I’m always being asked what politics has to do with food. My answer: everything.
Here is an example, courtesy of ProPublica and Oregon Public Broadcasting.
Enormous numbers of people depend on wild salmon for food and livelihoods. If the salmon disappear or cannot be eaten, these people lose both.
This Billion-Dollar Plan to Save Salmon Depends on a Giant Fish Vacuum: Many endorse opening dams and letting fish coast the natural current as the best way to avoid extinction. The U.S. Army Corps of Engineers has other ideas. by Tony Schick, Oregon Public Broadcasting. View Story
The Fight of the Salmon People: Randy Settler’s family has spent generations fighting for their right to harvest salmon. But the federal government squandered its chance to recover the endangered fish before the onset of climate change. Now, Settler sees it all slipping away again. Tony Schick, Oregon Public Broadcasting, and Katie Campbell, ProPublica.
The U.S. Promised Tribes They Would Always Have Fish, but the Fish They Have Pose Toxic Risks: For decades, the U.S. government has failed to test for chemicals and metals in fish. So, we did. What we found was alarming for tribes. by Tony Schick, Oregon Public Broadcasting, and Maya Miller, ProPublica.
The Racism, and Resilience, Behind Today’s Salmon Crisis: Salmon have been endangered my entire life. Here’s what I didn’t realize until I started reporting. by Tony Schick, Oregon Public Broadcasting.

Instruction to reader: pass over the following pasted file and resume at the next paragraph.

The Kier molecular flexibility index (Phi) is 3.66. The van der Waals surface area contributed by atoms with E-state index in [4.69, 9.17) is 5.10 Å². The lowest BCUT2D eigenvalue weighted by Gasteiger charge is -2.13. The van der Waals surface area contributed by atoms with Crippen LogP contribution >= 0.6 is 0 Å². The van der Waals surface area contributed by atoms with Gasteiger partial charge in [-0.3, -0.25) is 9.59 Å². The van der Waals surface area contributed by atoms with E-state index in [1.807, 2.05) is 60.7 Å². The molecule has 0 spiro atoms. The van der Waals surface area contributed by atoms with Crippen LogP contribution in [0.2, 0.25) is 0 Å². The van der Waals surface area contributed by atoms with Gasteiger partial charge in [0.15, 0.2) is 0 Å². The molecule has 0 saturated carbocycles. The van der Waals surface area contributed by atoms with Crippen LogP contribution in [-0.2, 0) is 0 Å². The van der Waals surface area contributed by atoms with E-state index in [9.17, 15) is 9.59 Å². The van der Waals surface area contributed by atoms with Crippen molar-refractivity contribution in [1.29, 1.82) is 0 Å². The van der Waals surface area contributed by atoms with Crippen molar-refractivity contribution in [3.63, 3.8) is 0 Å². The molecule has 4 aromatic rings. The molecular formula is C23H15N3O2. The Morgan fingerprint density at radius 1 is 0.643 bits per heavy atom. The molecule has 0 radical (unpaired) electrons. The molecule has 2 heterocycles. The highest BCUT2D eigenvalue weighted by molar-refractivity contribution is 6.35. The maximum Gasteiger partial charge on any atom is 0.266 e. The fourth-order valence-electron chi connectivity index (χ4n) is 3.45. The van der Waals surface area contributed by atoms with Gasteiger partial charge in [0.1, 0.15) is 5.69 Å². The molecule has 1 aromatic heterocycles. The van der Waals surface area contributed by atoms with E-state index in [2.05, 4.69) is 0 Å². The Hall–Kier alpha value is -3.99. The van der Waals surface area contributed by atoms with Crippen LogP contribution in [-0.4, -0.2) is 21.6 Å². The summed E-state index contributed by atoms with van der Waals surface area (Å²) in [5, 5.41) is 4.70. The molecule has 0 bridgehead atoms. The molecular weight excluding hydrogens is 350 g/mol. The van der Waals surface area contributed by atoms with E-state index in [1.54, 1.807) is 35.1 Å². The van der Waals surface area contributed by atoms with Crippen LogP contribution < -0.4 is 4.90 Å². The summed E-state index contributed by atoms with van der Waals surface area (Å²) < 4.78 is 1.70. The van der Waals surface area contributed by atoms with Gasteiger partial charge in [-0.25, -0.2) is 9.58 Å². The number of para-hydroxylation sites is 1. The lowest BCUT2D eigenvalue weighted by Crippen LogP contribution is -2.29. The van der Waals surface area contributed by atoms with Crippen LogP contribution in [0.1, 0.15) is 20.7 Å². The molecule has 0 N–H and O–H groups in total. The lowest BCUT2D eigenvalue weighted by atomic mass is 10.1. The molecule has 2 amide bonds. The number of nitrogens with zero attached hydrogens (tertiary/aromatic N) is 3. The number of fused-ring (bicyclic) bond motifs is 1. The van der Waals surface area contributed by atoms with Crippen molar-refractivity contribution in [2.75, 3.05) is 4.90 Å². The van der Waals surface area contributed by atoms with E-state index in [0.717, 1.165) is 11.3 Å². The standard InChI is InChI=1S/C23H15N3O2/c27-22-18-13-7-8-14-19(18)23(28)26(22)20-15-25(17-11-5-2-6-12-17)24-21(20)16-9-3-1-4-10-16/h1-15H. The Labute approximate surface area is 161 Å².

The Federal Government Is Finally Increasing Funding for Salmon Hatcheries. Tribes Say It’s Not Enough: Columbia River salmon hatcheries need billions of dollars’ worth of upgrades to withstand climate change. They’re getting $50 million. by Tony Schick, Oregon Public Broadcasting.
The U.S. Has Spent More Than $2 Billion on a Plan to Save Salmon. The Fish Are Vanishing Anyway: The U.S. government promised Native tribes in the Pacific Northwest that they could keep fishing as they’d always done. But instead of preserving wild salmon, it propped up a failing system of hatcheries. Now, that system is falling apart. by Tony Schick, Oregon Public Broadcasting, and Irena Hwang, ProPublica, photography by Kristyna Wentz-Graff, Oregon Public Broadcasting.
Salmon raise other issues besides their effects on indigenous populations.
Nothing in food is simple. Nothing in food is free of politics.
Read MoreFood Politics by Marion Nestle